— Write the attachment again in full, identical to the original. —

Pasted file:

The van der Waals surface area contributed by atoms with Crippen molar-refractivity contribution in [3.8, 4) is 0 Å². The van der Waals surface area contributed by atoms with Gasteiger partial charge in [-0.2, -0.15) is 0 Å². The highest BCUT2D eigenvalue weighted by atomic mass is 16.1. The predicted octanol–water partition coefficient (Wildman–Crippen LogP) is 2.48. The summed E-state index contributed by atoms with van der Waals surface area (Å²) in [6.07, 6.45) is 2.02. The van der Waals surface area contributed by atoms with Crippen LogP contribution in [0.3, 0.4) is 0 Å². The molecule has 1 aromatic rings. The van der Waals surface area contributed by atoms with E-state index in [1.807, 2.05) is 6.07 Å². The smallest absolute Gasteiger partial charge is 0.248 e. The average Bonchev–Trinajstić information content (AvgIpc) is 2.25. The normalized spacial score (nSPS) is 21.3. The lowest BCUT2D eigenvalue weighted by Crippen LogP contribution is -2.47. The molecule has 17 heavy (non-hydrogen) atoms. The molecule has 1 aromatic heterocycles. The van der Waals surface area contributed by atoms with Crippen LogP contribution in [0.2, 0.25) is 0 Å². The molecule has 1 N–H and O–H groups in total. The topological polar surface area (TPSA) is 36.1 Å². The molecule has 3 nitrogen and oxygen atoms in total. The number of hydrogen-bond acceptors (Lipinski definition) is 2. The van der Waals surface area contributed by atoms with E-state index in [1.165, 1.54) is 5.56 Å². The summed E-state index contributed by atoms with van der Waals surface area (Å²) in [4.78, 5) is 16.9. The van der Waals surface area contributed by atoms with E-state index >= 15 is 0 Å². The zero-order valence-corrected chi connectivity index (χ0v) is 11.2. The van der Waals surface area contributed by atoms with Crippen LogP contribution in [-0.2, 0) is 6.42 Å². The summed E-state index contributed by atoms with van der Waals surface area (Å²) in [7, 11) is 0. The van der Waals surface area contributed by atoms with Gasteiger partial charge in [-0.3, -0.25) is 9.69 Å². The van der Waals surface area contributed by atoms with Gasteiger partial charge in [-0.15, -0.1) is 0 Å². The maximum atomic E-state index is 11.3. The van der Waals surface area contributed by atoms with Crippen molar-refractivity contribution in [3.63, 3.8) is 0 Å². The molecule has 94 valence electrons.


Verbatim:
The van der Waals surface area contributed by atoms with Crippen molar-refractivity contribution in [3.8, 4) is 0 Å². The van der Waals surface area contributed by atoms with Gasteiger partial charge in [-0.2, -0.15) is 0 Å². The highest BCUT2D eigenvalue weighted by atomic mass is 16.1. The predicted octanol–water partition coefficient (Wildman–Crippen LogP) is 2.48. The summed E-state index contributed by atoms with van der Waals surface area (Å²) in [6.07, 6.45) is 2.02. The van der Waals surface area contributed by atoms with Crippen LogP contribution in [0.3, 0.4) is 0 Å². The molecule has 1 aromatic rings. The van der Waals surface area contributed by atoms with E-state index in [1.807, 2.05) is 6.07 Å². The smallest absolute Gasteiger partial charge is 0.248 e. The average Bonchev–Trinajstić information content (AvgIpc) is 2.25. The normalized spacial score (nSPS) is 21.3. The lowest BCUT2D eigenvalue weighted by Crippen LogP contribution is -2.47. The molecule has 17 heavy (non-hydrogen) atoms. The molecule has 1 aromatic heterocycles. The van der Waals surface area contributed by atoms with Crippen LogP contribution in [0.2, 0.25) is 0 Å². The molecule has 1 N–H and O–H groups in total. The topological polar surface area (TPSA) is 36.1 Å². The molecule has 3 nitrogen and oxygen atoms in total. The number of hydrogen-bond acceptors (Lipinski definition) is 2. The van der Waals surface area contributed by atoms with E-state index in [1.165, 1.54) is 5.56 Å². The summed E-state index contributed by atoms with van der Waals surface area (Å²) in [4.78, 5) is 16.9. The van der Waals surface area contributed by atoms with E-state index >= 15 is 0 Å². The zero-order valence-corrected chi connectivity index (χ0v) is 11.2. The van der Waals surface area contributed by atoms with Crippen LogP contribution in [-0.2, 0) is 6.42 Å². The summed E-state index contributed by atoms with van der Waals surface area (Å²) in [7, 11) is 0. The van der Waals surface area contributed by atoms with Gasteiger partial charge in [-0.3, -0.25) is 9.69 Å². The van der Waals surface area contributed by atoms with Gasteiger partial charge in [-0.15, -0.1) is 0 Å². The maximum atomic E-state index is 11.3. The van der Waals surface area contributed by atoms with Crippen molar-refractivity contribution in [3.63, 3.8) is 0 Å². The molecule has 94 valence electrons.